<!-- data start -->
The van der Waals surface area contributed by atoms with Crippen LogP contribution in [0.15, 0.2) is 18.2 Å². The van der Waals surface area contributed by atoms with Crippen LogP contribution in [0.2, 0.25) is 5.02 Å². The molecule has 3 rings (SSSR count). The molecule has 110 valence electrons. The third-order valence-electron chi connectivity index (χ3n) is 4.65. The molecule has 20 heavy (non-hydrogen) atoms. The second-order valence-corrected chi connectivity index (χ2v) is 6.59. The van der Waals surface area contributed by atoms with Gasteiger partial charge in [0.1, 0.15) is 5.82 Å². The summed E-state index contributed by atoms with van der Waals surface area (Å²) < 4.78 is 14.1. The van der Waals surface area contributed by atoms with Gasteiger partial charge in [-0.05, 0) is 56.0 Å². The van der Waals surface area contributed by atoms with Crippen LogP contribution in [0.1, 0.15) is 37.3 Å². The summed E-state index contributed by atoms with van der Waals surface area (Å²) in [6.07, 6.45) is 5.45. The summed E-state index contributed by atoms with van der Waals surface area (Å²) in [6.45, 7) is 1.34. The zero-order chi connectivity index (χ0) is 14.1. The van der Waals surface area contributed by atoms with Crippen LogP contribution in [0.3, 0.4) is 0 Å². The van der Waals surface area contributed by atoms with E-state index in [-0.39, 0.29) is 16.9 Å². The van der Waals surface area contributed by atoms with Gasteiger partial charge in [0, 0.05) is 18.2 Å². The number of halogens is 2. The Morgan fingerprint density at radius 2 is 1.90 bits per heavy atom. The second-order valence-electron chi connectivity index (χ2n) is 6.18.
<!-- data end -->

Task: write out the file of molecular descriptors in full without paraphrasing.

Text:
The van der Waals surface area contributed by atoms with Crippen LogP contribution in [0.15, 0.2) is 18.2 Å². The van der Waals surface area contributed by atoms with Crippen LogP contribution in [0.2, 0.25) is 5.02 Å². The molecule has 3 rings (SSSR count). The molecule has 110 valence electrons. The third-order valence-electron chi connectivity index (χ3n) is 4.65. The molecule has 20 heavy (non-hydrogen) atoms. The second-order valence-corrected chi connectivity index (χ2v) is 6.59. The van der Waals surface area contributed by atoms with Gasteiger partial charge in [0.1, 0.15) is 5.82 Å². The summed E-state index contributed by atoms with van der Waals surface area (Å²) < 4.78 is 14.1. The van der Waals surface area contributed by atoms with Gasteiger partial charge in [-0.05, 0) is 56.0 Å². The van der Waals surface area contributed by atoms with Crippen LogP contribution in [0.1, 0.15) is 37.3 Å². The summed E-state index contributed by atoms with van der Waals surface area (Å²) in [6.07, 6.45) is 5.45. The summed E-state index contributed by atoms with van der Waals surface area (Å²) in [6.45, 7) is 1.34. The zero-order chi connectivity index (χ0) is 14.1. The van der Waals surface area contributed by atoms with Crippen LogP contribution in [0.3, 0.4) is 0 Å². The van der Waals surface area contributed by atoms with E-state index in [-0.39, 0.29) is 16.9 Å². The van der Waals surface area contributed by atoms with Gasteiger partial charge in [0, 0.05) is 18.2 Å². The number of halogens is 2. The Morgan fingerprint density at radius 2 is 1.90 bits per heavy atom. The second-order valence-electron chi connectivity index (χ2n) is 6.18.